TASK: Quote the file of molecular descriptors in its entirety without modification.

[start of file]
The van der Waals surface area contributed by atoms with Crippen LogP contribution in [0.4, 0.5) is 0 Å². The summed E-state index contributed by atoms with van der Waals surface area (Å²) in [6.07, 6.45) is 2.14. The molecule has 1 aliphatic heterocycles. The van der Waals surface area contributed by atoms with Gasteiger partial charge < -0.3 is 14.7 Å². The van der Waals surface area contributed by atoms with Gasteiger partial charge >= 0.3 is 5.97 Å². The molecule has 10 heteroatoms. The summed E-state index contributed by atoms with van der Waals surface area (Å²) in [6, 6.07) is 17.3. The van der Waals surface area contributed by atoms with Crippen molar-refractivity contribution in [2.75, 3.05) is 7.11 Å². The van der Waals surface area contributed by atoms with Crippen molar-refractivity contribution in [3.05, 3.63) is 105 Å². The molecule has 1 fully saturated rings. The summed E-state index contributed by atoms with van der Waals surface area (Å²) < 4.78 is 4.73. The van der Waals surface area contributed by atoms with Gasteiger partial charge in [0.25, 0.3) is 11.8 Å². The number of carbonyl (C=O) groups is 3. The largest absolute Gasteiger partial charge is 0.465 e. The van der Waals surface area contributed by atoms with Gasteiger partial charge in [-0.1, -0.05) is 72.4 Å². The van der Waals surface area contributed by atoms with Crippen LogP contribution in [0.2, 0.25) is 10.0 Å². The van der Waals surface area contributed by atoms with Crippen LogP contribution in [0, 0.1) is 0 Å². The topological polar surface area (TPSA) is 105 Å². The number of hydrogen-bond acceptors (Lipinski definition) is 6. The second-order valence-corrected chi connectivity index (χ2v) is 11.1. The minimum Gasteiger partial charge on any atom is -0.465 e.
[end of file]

The van der Waals surface area contributed by atoms with Crippen LogP contribution in [0.4, 0.5) is 0 Å². The summed E-state index contributed by atoms with van der Waals surface area (Å²) in [6.07, 6.45) is 2.14. The molecule has 1 aliphatic heterocycles. The van der Waals surface area contributed by atoms with Gasteiger partial charge < -0.3 is 14.7 Å². The van der Waals surface area contributed by atoms with Gasteiger partial charge >= 0.3 is 5.97 Å². The molecule has 10 heteroatoms. The summed E-state index contributed by atoms with van der Waals surface area (Å²) in [6, 6.07) is 17.3. The van der Waals surface area contributed by atoms with Crippen molar-refractivity contribution in [2.75, 3.05) is 7.11 Å². The van der Waals surface area contributed by atoms with Crippen molar-refractivity contribution in [3.05, 3.63) is 105 Å². The molecule has 1 fully saturated rings. The summed E-state index contributed by atoms with van der Waals surface area (Å²) < 4.78 is 4.73. The van der Waals surface area contributed by atoms with Gasteiger partial charge in [0.25, 0.3) is 11.8 Å². The number of carbonyl (C=O) groups is 3. The largest absolute Gasteiger partial charge is 0.465 e. The van der Waals surface area contributed by atoms with Gasteiger partial charge in [-0.1, -0.05) is 72.4 Å². The van der Waals surface area contributed by atoms with Crippen LogP contribution in [0.2, 0.25) is 10.0 Å². The van der Waals surface area contributed by atoms with Crippen LogP contribution in [0, 0.1) is 0 Å². The topological polar surface area (TPSA) is 105 Å². The number of hydrogen-bond acceptors (Lipinski definition) is 6. The second-order valence-corrected chi connectivity index (χ2v) is 11.1. The minimum Gasteiger partial charge on any atom is -0.465 e.